After reading this book, I realized that I already use a lot of the things that Focazio focuses on. I decided I would use this assignment to reveal what I do when I’m not being a fulltime student. Since I can remember, I was raised to be a super hero. I was raised in a life where magic wasn’t a myth and extraordinary powers were a common everyday thing. I decided to go through things in the book I liked a lot and relate them to things I’ve learned from becoming the hero that I am today. I’ll begin with Focazio’s first of the three keys to unlock the problem of job dissatisfaction. You have to have fun to become successful. Being a superhero isn’t all the hype it’s made up to be. There is a lot of hard work that goes into training not only your body but also your mind. When I started, my Sifu asked me why I wanted to become a superhero (…it begins with yourself). He also told me that whatever motivates me to become the man I am going to be; I must have positive motivation (When is motivation effective?). He then went further into detail about the motivations I should stay away from. He told me the positive motivations were the ones that got me through life and not just the day (Short-term motivators vs. long-term motivators). I told him my motivation was to defend the good against the bad at all costs. I wanted to lay my life down on the line for those who couldn’t defend themselves against the bullies. I knew what lied ahead of me when I made this decision…well I thought I knew. After my conversation with my Sifu that night, I flew to my favorite spot, at that point-in-time, and meditated about the hardships to come. Even though I knew the times would be hard, I turned them into positive emotions and quickly learned to love what I do and have fun (Don’t YOU be the source of demotivation).
Later on after I had mastered one of the hardest elements, wind, I started to have some trouble with doubting myself. Up to this point I had failed all of my field assignments but I was quickly accelerating in the academic and spiritual side of things. It was like I knew everything I needed to know but I was having a hard time focusing it in my fieldwork. I later realized that I held myself to such a standard in my own mind that I was keeping myself from ever reaching it. I was letting myself believe that I couldn’t do it even before I tried it (Remember, you’re better than you think you are). After that I started to learn from my experiences. I knew it was essential not to forget anything I had learned along the way and to use it all for personal growth (make a virtue out of failure). I soon began to sky rocket through the ranks and take down top-notch enemies. It seemed like it happened so fast that I didn’t realize I was on a pretty good hot streak. I started to take riskier jobs that I knew would help me grow which meant helping more people (Take a risk. Risks increase our chances to grow).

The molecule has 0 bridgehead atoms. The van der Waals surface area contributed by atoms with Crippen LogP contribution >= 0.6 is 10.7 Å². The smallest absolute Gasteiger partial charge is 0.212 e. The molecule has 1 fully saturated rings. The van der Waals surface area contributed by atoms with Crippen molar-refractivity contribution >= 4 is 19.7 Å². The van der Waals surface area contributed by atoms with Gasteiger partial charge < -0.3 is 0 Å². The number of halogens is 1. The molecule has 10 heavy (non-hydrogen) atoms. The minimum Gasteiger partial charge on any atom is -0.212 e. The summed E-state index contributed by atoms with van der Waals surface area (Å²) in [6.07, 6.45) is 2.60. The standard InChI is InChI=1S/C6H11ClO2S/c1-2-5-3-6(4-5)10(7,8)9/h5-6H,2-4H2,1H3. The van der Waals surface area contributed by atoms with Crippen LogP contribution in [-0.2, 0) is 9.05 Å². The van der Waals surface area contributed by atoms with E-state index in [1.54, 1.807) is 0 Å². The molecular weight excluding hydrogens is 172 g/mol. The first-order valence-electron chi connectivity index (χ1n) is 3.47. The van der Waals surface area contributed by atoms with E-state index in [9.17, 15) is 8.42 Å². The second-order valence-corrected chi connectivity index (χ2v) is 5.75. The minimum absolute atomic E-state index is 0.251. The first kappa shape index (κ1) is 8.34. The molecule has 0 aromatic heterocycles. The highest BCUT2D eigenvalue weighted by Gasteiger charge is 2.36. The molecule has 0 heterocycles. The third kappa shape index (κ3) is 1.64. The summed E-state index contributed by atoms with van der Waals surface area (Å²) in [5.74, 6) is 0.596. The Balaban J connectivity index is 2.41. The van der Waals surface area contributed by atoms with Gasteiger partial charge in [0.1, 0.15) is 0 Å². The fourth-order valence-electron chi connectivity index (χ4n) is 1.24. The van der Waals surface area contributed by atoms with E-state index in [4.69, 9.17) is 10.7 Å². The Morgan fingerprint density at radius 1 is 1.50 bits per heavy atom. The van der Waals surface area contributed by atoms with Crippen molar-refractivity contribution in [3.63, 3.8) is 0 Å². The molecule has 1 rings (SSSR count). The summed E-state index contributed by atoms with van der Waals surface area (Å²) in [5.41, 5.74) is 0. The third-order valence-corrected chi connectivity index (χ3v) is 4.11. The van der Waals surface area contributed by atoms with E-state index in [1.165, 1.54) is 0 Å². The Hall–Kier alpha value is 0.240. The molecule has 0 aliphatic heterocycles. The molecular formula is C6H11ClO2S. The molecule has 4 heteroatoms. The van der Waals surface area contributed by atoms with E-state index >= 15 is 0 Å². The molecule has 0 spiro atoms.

The next thing I want to focus on is Focazio’s take on “the art of selling”. He says that for every sales situation, there are three basic components: the wind up, the pitch, and the follow through. I find this to be applicable to everything thing that I do (…each and everyone one of us sells something in this world) and could easily relate it to situations in my life. Not too long ago I was working on one of my toughest cases up-to-date. His name was Lord Ozai, leader of the Flameyo’s and at that time holder of the Ring of Fire. At first thought, you might not think about all the internal politics involved within a collectivist of superheroes but it can get just as bad a the Democrats vs. Republics debates, except with more fireballs and ice. I chose to write about this particular case because during different stages of it, I had to sell two things: First, I had to sell MYSELF to the council when they tried to take me off of MY case. Second, I had to sell safety to Lord Ozai, which he didn’t seem interested in...
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